just recently run the Two Oceans and then facing 20 hours of flying to get to
Boston, Chris and I knew that we weren’t going to be in tip-top form, so we
decided to soak up the experience and have the time of our lives. We got to
Boston on 12 April, did some sightseeing and commented a few times about what a
safe and beautiful place it was… The registration and Expo were unbelievable
and we were like two kids in a candy store. We also took a bus tour of the
route, and I must say that their much-feared “Heartbreak Hill” has nothing on
our Chappies or Fields Hill!
day arrived on Monday 15 April, Patriots’ Day in the USA, but also known as
Marathon Monday in Boston. Our day began with an early bus trip from Boston to
the start, where we waited for three hours in the athletes’ village and
marveled again at the safety and security as Americans packed their phones and
wallets in their post-race, pick-up tog bags. Being from South Africa, we
didn’t even consider this – and arrived in black plastic bin bags!
was just 500m from the finish line when a barrier was suddenly placed across
the road to prevent runners going through. I had heard a loud bang just before,
but there was a lot of noise from the crowd, so it didn’t register that anything
was wrong. I just thought maybe they were allowing traffic through for some
reason. Minutes later an official announced that there had been an explosion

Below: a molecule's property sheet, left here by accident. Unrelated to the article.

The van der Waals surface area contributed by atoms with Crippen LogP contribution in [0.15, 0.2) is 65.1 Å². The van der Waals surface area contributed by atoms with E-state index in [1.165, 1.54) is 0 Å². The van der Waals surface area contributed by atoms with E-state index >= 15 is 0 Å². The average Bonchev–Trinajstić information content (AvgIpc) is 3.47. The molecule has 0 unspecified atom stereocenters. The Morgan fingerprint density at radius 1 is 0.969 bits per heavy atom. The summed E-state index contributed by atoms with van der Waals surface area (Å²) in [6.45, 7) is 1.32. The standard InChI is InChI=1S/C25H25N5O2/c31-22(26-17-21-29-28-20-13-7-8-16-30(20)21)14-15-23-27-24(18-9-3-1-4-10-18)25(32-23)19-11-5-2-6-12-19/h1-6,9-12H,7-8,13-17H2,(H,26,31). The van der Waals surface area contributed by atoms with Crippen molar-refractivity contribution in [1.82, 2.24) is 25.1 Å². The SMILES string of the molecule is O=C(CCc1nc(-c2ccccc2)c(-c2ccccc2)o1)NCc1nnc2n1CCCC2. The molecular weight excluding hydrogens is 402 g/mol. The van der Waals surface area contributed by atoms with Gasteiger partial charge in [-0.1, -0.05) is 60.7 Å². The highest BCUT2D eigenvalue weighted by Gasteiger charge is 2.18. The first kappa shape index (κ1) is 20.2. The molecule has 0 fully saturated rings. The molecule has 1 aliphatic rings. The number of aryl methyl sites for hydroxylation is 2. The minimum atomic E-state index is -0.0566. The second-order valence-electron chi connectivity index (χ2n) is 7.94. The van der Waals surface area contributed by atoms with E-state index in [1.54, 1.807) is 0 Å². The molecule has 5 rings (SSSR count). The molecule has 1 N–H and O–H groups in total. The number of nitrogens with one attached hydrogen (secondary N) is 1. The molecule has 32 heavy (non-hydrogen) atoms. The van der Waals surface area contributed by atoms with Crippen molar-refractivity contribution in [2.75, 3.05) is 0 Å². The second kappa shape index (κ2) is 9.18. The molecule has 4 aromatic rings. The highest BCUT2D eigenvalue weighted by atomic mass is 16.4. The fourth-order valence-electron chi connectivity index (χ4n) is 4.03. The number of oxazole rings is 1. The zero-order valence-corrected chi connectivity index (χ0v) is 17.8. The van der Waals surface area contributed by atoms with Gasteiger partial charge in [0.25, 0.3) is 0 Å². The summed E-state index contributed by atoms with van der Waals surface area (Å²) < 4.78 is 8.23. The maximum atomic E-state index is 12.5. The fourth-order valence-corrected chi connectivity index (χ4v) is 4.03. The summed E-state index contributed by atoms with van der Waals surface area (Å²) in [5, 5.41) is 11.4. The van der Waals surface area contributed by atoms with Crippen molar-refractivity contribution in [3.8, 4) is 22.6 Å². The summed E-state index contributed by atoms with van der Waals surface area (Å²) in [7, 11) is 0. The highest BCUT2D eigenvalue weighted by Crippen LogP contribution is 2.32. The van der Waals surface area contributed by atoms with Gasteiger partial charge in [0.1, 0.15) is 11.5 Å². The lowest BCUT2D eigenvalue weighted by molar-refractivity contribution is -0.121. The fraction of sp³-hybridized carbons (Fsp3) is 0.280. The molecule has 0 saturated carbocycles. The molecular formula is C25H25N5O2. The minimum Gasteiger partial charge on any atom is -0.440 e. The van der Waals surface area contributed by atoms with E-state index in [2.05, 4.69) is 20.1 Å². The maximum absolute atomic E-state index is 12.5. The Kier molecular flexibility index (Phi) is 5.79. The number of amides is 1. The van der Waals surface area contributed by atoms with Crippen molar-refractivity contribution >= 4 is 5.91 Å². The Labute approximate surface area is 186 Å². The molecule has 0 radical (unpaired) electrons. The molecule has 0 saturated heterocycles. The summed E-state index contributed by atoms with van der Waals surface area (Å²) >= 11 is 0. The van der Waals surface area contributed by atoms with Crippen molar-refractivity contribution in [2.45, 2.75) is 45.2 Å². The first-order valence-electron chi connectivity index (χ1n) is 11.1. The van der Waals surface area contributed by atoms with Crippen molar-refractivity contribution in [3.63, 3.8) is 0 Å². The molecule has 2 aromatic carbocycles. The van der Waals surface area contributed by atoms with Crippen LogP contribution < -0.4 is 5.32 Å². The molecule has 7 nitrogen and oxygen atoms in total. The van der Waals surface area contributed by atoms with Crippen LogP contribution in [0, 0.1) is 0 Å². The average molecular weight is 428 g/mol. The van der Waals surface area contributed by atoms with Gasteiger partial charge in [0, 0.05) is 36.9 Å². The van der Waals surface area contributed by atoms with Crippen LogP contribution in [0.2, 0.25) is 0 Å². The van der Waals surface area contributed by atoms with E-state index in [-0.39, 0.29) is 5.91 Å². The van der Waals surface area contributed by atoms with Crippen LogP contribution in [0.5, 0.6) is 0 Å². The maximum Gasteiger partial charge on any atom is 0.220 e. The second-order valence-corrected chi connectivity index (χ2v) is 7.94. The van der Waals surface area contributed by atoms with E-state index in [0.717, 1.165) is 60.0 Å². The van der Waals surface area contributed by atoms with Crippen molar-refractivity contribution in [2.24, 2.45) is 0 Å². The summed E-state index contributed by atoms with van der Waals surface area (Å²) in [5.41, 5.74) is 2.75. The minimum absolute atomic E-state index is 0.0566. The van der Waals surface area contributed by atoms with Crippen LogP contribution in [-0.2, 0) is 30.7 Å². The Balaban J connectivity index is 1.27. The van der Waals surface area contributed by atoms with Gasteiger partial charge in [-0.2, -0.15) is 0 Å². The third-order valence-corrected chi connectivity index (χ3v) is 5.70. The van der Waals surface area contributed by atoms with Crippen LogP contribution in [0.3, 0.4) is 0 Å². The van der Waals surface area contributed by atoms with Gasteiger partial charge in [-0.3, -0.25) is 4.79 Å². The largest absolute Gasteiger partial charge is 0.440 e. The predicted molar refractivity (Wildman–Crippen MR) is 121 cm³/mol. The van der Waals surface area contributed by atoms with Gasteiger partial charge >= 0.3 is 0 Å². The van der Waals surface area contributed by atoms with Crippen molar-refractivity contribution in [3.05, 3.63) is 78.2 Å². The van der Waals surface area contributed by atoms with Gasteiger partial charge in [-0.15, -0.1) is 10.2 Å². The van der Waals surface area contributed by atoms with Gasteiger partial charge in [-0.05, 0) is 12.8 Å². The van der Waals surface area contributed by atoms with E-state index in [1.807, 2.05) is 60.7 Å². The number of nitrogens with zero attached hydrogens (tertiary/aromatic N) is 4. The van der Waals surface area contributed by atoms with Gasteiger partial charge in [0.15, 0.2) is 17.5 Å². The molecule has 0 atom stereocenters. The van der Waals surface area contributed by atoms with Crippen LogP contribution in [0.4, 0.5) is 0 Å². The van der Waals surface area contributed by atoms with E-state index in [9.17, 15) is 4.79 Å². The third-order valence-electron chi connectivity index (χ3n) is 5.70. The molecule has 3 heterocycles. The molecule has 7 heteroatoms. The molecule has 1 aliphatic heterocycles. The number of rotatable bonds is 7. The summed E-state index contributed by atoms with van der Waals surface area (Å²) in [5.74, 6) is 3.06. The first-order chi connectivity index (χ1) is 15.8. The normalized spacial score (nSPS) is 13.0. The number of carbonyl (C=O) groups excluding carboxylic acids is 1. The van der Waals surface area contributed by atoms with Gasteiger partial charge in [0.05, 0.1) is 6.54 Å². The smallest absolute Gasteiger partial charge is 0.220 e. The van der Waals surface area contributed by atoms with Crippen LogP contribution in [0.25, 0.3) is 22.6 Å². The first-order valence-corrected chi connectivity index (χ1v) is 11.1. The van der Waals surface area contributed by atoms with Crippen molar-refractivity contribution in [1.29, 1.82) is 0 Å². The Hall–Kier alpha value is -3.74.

and that we should wait until further announcements as to how we could finish.
stood there for about 45 minutes and runners were using their phones to call
loved ones waiting for them. Many were worried about people waiting at the
finish. I quelled my own anxiety by trying to reassure others – I also think
that living in South Africa sadly creates resilience, as most of us have been
touched directly by violence. I was nevertheless very worried about Chris. He
should have finished about an hour before and the plan was that he would wait
for me at our hotel about 1.5km from the finish. I just hoped that he had not
decided to wait at the finish after all.
A HELPING HAND
the meantime the people of Boston gave us water, food and plastic bags to keep
warm. One very kind woman just gave me the coat off her back! Eventually the race
was abandoned and we were directed to leave the course, so I made my way on
foot back to our hotel. It was the longest walk of my life, as I still had no
idea about Chris. In the meantime, he was in the hotel, oblivious to what had
happened, until he turned on the TV. He reckons it was the longest few hours of
his life as he waited for news of me!
finishing was extremely disappointing, but this was far outweighed by the joy
of knowing that we were both safe. Events like this make you take stock and
redefine what is important. We are both still shocked and sad,
but we are determined to return to Boston and show that a small number of
cowards can’t defeat the spirit of the runners and the good people of Boston.